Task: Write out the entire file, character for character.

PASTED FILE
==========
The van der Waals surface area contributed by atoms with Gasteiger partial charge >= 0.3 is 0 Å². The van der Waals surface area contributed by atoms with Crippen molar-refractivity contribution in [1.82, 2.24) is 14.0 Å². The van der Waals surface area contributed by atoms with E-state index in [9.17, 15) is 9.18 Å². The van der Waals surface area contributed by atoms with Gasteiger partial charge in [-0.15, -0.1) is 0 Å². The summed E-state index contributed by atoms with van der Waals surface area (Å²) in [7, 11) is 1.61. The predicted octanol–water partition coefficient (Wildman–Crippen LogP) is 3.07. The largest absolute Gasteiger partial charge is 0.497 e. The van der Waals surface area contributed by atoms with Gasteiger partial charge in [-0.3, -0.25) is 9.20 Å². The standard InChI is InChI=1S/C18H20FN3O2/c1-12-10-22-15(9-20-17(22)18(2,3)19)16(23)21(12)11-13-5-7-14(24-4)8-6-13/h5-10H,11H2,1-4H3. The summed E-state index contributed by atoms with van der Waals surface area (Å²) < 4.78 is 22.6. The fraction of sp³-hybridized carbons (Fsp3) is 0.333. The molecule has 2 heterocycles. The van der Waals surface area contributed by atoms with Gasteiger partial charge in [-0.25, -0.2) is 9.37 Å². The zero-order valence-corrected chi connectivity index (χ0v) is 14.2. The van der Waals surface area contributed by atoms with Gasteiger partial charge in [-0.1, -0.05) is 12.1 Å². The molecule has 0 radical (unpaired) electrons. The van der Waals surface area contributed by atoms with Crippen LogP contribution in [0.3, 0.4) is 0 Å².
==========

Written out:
The van der Waals surface area contributed by atoms with Gasteiger partial charge >= 0.3 is 0 Å². The van der Waals surface area contributed by atoms with Crippen molar-refractivity contribution in [1.82, 2.24) is 14.0 Å². The van der Waals surface area contributed by atoms with E-state index in [9.17, 15) is 9.18 Å². The van der Waals surface area contributed by atoms with Gasteiger partial charge in [-0.15, -0.1) is 0 Å². The summed E-state index contributed by atoms with van der Waals surface area (Å²) in [7, 11) is 1.61. The predicted octanol–water partition coefficient (Wildman–Crippen LogP) is 3.07. The largest absolute Gasteiger partial charge is 0.497 e. The van der Waals surface area contributed by atoms with Gasteiger partial charge in [-0.3, -0.25) is 9.20 Å². The standard InChI is InChI=1S/C18H20FN3O2/c1-12-10-22-15(9-20-17(22)18(2,3)19)16(23)21(12)11-13-5-7-14(24-4)8-6-13/h5-10H,11H2,1-4H3. The summed E-state index contributed by atoms with van der Waals surface area (Å²) < 4.78 is 22.6. The fraction of sp³-hybridized carbons (Fsp3) is 0.333. The molecule has 2 heterocycles. The van der Waals surface area contributed by atoms with Gasteiger partial charge in [-0.25, -0.2) is 9.37 Å². The zero-order valence-corrected chi connectivity index (χ0v) is 14.2. The van der Waals surface area contributed by atoms with Gasteiger partial charge in [-0.1, -0.05) is 12.1 Å². The molecule has 0 radical (unpaired) electrons. The van der Waals surface area contributed by atoms with Crippen LogP contribution in [0.3, 0.4) is 0 Å².